It’s no surprise that some of the most useful reading skills are also some of the most difficult for kids to master. Skills like making inferences, characterization, and making use of text structures take practice. They require close reading. Kids gradually become proficient at these deeper thinking skills by putting them to use. One good way to practice is by starting with short practice texts, such as on task cards, and then putting the skills to use on longer texts such as short stories, novels, and non-fiction articles. This involves plenty of close reading.
Task cards are a great place to start because they are so versatile. They can be used in a variety of ways, and kids can complete more or less cards according to their individual needs. Also, specific cards can always be selected to review a skill needed by one kid or a small group. Here are some task cards from my Teachers Pay Teachers store that address these more complex reading skills. Click on any of the images to see a preview and get all the details.
UPDATE: I’ve added more task card sets that address thinking skills including more story elements (Theme is one of the new sets) and text structures. Here are some images. Click on either of the images to get the details.
Close reading really requires kids to think, and it also requires them to focus. Going through a full close reading lesson step by step shows students how to tackle a text in depth. Close reading works great with a non-fiction text that relates to a topic students are studying in one of their content-area classes.
Here are two of the resources in my store specifically designed to teach close reading (with all the steps) – with more to come for back-to-school. Both of these are about elections, and the first one is a FREEBIE.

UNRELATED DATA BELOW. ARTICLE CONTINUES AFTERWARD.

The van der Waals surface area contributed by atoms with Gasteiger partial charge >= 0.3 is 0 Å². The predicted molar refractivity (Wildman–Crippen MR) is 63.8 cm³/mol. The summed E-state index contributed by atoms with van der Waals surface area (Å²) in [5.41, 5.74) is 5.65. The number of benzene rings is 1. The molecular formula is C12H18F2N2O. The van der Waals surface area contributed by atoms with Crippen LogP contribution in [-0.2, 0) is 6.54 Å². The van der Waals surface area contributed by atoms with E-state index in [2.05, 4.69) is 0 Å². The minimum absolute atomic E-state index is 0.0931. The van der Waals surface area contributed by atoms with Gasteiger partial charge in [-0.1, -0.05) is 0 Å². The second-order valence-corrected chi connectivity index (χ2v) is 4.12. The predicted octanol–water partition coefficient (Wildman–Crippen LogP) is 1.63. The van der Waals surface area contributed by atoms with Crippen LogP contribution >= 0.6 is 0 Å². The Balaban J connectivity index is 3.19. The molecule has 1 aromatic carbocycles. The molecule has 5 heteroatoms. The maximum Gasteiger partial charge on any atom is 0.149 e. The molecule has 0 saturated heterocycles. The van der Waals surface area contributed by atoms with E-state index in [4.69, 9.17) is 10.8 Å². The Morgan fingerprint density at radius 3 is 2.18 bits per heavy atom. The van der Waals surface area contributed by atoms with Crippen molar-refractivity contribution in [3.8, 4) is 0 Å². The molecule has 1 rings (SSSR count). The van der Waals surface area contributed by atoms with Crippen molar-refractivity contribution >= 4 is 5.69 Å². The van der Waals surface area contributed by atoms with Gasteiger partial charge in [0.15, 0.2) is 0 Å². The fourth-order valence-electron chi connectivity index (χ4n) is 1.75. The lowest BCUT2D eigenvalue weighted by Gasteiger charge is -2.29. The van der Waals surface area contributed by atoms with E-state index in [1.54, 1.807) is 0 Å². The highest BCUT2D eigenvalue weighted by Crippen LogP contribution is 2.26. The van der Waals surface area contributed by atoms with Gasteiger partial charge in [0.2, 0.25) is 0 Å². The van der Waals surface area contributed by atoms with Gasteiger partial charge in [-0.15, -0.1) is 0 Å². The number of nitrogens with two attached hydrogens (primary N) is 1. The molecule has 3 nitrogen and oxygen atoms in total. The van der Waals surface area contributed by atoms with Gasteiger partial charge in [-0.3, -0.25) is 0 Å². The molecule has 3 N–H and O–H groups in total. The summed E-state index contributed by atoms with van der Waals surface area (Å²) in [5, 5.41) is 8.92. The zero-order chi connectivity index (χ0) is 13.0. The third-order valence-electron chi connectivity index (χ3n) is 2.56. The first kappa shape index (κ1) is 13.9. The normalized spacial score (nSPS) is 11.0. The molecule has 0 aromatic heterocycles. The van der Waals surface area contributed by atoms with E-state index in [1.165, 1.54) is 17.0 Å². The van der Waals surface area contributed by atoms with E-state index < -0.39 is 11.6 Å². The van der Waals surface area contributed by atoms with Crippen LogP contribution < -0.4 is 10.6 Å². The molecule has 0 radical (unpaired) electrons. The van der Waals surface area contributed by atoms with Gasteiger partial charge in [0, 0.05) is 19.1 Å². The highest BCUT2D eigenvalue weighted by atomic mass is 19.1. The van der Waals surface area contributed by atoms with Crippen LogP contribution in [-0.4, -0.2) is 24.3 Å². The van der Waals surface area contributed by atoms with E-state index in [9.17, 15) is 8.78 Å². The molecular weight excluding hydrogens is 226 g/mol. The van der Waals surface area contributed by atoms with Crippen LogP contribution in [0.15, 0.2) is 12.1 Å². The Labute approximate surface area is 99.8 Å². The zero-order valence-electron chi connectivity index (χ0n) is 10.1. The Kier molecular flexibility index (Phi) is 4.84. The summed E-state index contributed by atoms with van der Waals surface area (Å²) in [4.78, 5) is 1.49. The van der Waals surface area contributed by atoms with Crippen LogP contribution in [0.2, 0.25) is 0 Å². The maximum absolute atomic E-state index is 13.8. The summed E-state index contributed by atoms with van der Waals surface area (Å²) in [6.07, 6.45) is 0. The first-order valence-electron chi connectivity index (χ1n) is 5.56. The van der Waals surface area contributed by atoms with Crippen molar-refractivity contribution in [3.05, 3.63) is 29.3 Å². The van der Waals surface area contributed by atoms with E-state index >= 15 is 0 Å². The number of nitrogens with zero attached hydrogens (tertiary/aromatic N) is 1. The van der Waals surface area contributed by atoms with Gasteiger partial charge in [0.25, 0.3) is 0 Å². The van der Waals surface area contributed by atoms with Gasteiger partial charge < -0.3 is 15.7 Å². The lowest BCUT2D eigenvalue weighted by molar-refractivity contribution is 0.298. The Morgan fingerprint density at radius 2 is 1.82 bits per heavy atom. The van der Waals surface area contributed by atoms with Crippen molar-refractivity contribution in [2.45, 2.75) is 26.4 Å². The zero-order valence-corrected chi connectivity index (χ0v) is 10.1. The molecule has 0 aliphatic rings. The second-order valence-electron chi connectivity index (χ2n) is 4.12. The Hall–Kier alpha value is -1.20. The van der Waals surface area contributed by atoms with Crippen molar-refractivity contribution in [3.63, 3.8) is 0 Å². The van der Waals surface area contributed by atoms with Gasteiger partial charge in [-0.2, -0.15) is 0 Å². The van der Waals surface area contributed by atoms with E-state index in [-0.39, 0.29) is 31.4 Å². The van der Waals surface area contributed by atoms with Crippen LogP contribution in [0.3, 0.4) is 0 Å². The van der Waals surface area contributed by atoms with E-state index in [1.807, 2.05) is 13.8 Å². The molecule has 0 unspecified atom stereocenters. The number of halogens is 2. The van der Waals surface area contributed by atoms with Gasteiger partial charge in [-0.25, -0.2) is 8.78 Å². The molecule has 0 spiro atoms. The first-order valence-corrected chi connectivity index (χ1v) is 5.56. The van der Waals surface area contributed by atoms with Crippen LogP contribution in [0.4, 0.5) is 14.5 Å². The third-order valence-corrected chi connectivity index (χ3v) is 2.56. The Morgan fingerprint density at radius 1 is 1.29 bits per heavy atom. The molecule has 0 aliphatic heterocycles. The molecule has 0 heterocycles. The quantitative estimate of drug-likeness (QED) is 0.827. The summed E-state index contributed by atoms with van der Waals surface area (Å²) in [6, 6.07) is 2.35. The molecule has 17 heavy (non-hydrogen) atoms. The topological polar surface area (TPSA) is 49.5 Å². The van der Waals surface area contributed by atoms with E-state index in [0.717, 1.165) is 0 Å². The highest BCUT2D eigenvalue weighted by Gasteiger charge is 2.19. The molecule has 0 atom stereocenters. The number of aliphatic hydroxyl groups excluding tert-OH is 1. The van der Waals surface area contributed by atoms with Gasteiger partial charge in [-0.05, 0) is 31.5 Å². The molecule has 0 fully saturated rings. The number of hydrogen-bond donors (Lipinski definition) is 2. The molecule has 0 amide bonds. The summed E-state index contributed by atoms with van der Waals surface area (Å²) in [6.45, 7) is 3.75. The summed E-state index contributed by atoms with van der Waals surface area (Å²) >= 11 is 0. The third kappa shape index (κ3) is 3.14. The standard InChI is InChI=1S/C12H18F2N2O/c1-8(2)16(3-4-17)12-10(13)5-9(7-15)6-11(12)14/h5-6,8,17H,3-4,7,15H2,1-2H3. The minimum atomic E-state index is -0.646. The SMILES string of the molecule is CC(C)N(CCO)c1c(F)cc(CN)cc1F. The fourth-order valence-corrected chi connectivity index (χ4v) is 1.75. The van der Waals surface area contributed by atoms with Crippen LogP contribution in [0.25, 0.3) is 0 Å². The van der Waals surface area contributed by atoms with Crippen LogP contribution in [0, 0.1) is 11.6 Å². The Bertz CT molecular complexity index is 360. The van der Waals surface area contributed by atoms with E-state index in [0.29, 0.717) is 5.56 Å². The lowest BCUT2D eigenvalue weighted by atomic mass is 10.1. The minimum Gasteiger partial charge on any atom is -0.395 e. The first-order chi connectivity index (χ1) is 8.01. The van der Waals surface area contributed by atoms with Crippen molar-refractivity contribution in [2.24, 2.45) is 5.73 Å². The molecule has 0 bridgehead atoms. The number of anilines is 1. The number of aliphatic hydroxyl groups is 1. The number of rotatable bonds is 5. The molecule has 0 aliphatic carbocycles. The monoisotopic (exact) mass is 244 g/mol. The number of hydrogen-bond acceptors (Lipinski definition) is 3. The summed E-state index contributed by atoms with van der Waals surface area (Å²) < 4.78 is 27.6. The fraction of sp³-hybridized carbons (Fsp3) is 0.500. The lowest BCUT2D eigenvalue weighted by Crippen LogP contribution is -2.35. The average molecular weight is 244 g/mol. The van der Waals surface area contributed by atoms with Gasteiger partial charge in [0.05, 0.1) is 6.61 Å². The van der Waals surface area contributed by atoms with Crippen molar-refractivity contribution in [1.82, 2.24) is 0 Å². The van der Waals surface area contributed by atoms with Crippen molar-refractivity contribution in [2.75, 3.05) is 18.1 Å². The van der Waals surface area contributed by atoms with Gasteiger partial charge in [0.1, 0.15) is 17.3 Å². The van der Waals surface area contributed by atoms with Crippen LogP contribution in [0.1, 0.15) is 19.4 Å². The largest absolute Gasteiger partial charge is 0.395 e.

Finally, novel studies are a great way for students to put the thinking skills that they are acquiring to good use. Novel study questions and assignments that focus on making inferences, characterization, and finding clues in the text require students to think and interact with the reading, not just recall information or answer from their own ideas. By supporting their answers with details or quotes from the text, students can see for themselves, and prove to their teacher, that their answers are correct.
In my store you’ll find novel studies for lots of classic middle grades novel including these three: The Cay, Number the Stars, and CRASH. Each one requires the students to read closely to answer text-based questions. (More novel studies to come.)
There is also a FREEBIE for each of these novel studies:
Linked with Comprehension Connection for the Summer Blog Party and with Teaching Blog Addict for Freebie FRiday:
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